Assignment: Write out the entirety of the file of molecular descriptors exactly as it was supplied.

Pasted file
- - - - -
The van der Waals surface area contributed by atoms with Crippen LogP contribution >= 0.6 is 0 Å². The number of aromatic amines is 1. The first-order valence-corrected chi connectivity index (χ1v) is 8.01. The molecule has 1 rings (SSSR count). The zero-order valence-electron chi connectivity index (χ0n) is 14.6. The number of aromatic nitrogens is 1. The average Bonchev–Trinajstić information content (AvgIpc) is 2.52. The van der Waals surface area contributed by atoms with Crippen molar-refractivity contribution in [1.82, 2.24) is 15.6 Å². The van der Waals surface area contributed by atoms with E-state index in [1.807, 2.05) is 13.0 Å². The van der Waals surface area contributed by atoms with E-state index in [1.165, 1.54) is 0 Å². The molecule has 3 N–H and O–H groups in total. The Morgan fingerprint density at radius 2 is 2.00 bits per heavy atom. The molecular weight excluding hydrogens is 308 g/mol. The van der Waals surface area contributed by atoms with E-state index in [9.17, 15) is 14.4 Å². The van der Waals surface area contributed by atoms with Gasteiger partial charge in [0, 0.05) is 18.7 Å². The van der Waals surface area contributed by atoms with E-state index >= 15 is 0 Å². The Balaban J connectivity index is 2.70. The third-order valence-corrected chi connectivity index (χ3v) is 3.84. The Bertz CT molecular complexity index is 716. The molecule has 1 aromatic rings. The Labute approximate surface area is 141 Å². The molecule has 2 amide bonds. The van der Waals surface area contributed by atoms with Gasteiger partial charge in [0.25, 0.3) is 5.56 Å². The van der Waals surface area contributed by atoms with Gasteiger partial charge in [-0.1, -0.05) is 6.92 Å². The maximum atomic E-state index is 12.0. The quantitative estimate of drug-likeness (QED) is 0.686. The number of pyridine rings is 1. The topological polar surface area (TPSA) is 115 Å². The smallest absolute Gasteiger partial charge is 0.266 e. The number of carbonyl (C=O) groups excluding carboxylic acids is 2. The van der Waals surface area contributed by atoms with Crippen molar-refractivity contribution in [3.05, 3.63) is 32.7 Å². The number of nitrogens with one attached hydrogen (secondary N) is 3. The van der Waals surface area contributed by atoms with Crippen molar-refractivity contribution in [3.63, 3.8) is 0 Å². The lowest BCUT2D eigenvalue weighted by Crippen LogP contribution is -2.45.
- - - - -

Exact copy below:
The van der Waals surface area contributed by atoms with Crippen LogP contribution >= 0.6 is 0 Å². The number of aromatic amines is 1. The first-order valence-corrected chi connectivity index (χ1v) is 8.01. The molecule has 1 rings (SSSR count). The zero-order valence-electron chi connectivity index (χ0n) is 14.6. The number of aromatic nitrogens is 1. The average Bonchev–Trinajstić information content (AvgIpc) is 2.52. The van der Waals surface area contributed by atoms with Crippen molar-refractivity contribution in [1.82, 2.24) is 15.6 Å². The van der Waals surface area contributed by atoms with E-state index in [1.807, 2.05) is 13.0 Å². The van der Waals surface area contributed by atoms with E-state index in [1.165, 1.54) is 0 Å². The molecule has 3 N–H and O–H groups in total. The Morgan fingerprint density at radius 2 is 2.00 bits per heavy atom. The molecular weight excluding hydrogens is 308 g/mol. The van der Waals surface area contributed by atoms with E-state index in [9.17, 15) is 14.4 Å². The van der Waals surface area contributed by atoms with Gasteiger partial charge in [0, 0.05) is 18.7 Å². The van der Waals surface area contributed by atoms with E-state index >= 15 is 0 Å². The Balaban J connectivity index is 2.70. The third-order valence-corrected chi connectivity index (χ3v) is 3.84. The Bertz CT molecular complexity index is 716. The molecule has 1 aromatic rings. The Labute approximate surface area is 141 Å². The molecule has 2 amide bonds. The van der Waals surface area contributed by atoms with Gasteiger partial charge in [0.25, 0.3) is 5.56 Å². The van der Waals surface area contributed by atoms with Gasteiger partial charge in [-0.1, -0.05) is 6.92 Å². The maximum atomic E-state index is 12.0. The quantitative estimate of drug-likeness (QED) is 0.686. The number of pyridine rings is 1. The topological polar surface area (TPSA) is 115 Å². The smallest absolute Gasteiger partial charge is 0.266 e. The number of carbonyl (C=O) groups excluding carboxylic acids is 2. The van der Waals surface area contributed by atoms with Crippen molar-refractivity contribution in [3.05, 3.63) is 32.7 Å². The number of nitrogens with one attached hydrogen (secondary N) is 3. The van der Waals surface area contributed by atoms with Crippen molar-refractivity contribution in [3.63, 3.8) is 0 Å². The lowest BCUT2D eigenvalue weighted by Crippen LogP contribution is -2.45.